Hasson wanted to determine the intersubject correlation (ISC) across all viewers' brains to examine how similarly they'd respond while watching these four very different clips. The Washington Square Park video evoked a similar response in all viewers in only 5 percent of the cortex, while Curb Your Enthusiasm and The Good, The Bad and the Ugly came in at 18 percent and 45 percent, respectively. The Alfred Hitchcock film, however, elicited an ISC of 65 percent.

In other words, compared to the other clips, Bang! You're Dead was able to coordinate the responses of many different brain regions, resulting in simultaneous "on" and "off" responses across participants in 65 percent of the brain. Hasson concluded that the more "controlling" the clip—in other words, showing the viewer exactly what they're supposed to pay attention to—the more focused the audience.

While the one-shot park clip allows viewers to attend to anything they find interesting, Hitchcock was a master of orchestrating everything: what you're watching, what you're thinking, how you're feeling, and what you predict will come next. In similar ways, modern-day TV writers and directors engage viewers worldwide with the flash-forwards of Lost; the gruesome action of Game of Thrones; and the eerie exchanges between Breaking Bad's Gus Fring and Walter White.

In a study by Harris Interactive on behalf of Netflix released in December, 61 percent of 1,500 online respondents claimed to binge-watch Netflix regularly (defined, modestly, as watching at least two or three episodes successively every few weeks). Three-quarters of them reported having positive feelings about the behavior.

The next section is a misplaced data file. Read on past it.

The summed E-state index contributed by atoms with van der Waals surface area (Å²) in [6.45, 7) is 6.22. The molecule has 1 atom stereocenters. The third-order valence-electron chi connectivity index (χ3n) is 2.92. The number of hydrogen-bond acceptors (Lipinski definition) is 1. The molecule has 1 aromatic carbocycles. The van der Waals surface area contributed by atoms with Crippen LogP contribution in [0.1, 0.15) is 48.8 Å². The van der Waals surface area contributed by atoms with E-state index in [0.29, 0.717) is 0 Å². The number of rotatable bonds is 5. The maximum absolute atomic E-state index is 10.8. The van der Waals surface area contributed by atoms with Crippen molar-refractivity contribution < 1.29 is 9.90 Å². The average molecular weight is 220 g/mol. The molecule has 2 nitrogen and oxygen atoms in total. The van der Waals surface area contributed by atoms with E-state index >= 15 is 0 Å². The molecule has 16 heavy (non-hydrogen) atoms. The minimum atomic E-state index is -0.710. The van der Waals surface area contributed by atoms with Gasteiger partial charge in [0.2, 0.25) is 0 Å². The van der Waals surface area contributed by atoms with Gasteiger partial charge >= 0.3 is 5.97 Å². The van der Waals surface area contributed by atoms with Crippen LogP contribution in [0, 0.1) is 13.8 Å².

Netflix sent cultural anthropologist Grant McCracken into the homes of TV streamers to find out more. McCracken discovered that 76 percent reported bingeing as a welcome refuge from their busy lives, and nearly 8 in 10 agreed that binge-watching a TV show was more enjoyable than watching single episodes. Despite our hectic, digitally-driven lifestyles and 140-character social interactions, McCracken concluded that we're actually craving the long narratives that today's best television series can provide. Instead of dealing with our life's stresses by zoning out, we'd rather become engrossed in an entirely different (and fictional) world.

A new report shows that the average American watches more than five hours of television daily, at the same time that we've learned how sitting is slowly killing us, and that sedentary time in older age puts one at significant risk for disability.

To ensure that you're not binge-eating and binge-sitting while binge-watching, perhaps you could do what Claire Underwood did for Frank and set up a nifty little rowing machine in front of your screen. Because for the same reasons we're wired to binge-watch TV, our brains also crave a good workout.

 

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A version of this was originally published at The Conversation UK.

Image credit: Aaron EscobarPete SouzaBryan Gosline (Wikimedia Commons)

Hasson, U., O. Landesman, B. Knappmeyer, I. Vallines, N. Rubin, and D.J. Heeger. Neurocinematics: the Neuroscience of Film. Projections 2(1): 1-26 (2008).

Zak, P.J., A.A. Stanton, and S. Ahmadi. Oxytocin Increases Generosity in Humans. PLOS ONE 2(1): e1128 (2007).

Jordan Gaines Lewis is a science writer and Ph.D. candidate in neuroscience at Penn State College of Medicine.